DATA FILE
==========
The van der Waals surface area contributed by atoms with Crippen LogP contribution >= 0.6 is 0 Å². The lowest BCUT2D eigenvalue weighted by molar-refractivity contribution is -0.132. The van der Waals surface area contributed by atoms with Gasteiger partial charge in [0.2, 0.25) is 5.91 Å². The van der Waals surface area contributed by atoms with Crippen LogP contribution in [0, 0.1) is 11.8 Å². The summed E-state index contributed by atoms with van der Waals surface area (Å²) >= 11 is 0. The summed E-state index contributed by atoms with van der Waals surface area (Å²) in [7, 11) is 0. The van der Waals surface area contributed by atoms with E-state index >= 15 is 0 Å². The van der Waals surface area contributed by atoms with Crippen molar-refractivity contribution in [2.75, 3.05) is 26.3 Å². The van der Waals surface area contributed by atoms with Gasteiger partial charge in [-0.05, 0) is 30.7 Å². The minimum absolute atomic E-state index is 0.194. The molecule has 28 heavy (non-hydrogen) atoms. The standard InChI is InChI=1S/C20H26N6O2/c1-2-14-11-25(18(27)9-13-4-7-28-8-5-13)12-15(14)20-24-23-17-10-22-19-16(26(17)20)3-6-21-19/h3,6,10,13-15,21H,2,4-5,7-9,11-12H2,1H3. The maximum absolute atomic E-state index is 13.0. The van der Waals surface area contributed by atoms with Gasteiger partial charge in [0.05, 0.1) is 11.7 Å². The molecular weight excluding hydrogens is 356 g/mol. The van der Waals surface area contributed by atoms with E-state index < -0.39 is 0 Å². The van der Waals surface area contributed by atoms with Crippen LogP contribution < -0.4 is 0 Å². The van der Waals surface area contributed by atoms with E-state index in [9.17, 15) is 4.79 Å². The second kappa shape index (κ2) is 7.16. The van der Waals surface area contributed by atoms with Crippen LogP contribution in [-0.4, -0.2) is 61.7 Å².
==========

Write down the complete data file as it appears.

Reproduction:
The van der Waals surface area contributed by atoms with Crippen LogP contribution >= 0.6 is 0 Å². The lowest BCUT2D eigenvalue weighted by molar-refractivity contribution is -0.132. The van der Waals surface area contributed by atoms with Gasteiger partial charge in [0.2, 0.25) is 5.91 Å². The van der Waals surface area contributed by atoms with Crippen LogP contribution in [0, 0.1) is 11.8 Å². The summed E-state index contributed by atoms with van der Waals surface area (Å²) >= 11 is 0. The summed E-state index contributed by atoms with van der Waals surface area (Å²) in [7, 11) is 0. The van der Waals surface area contributed by atoms with E-state index >= 15 is 0 Å². The van der Waals surface area contributed by atoms with Crippen molar-refractivity contribution in [2.75, 3.05) is 26.3 Å². The van der Waals surface area contributed by atoms with Gasteiger partial charge in [-0.05, 0) is 30.7 Å². The minimum absolute atomic E-state index is 0.194. The molecule has 28 heavy (non-hydrogen) atoms. The standard InChI is InChI=1S/C20H26N6O2/c1-2-14-11-25(18(27)9-13-4-7-28-8-5-13)12-15(14)20-24-23-17-10-22-19-16(26(17)20)3-6-21-19/h3,6,10,13-15,21H,2,4-5,7-9,11-12H2,1H3. The maximum absolute atomic E-state index is 13.0. The van der Waals surface area contributed by atoms with Gasteiger partial charge in [0.05, 0.1) is 11.7 Å². The molecular weight excluding hydrogens is 356 g/mol. The van der Waals surface area contributed by atoms with E-state index < -0.39 is 0 Å². The van der Waals surface area contributed by atoms with Crippen LogP contribution < -0.4 is 0 Å². The van der Waals surface area contributed by atoms with E-state index in [9.17, 15) is 4.79 Å². The second kappa shape index (κ2) is 7.16. The van der Waals surface area contributed by atoms with Crippen LogP contribution in [-0.4, -0.2) is 61.7 Å².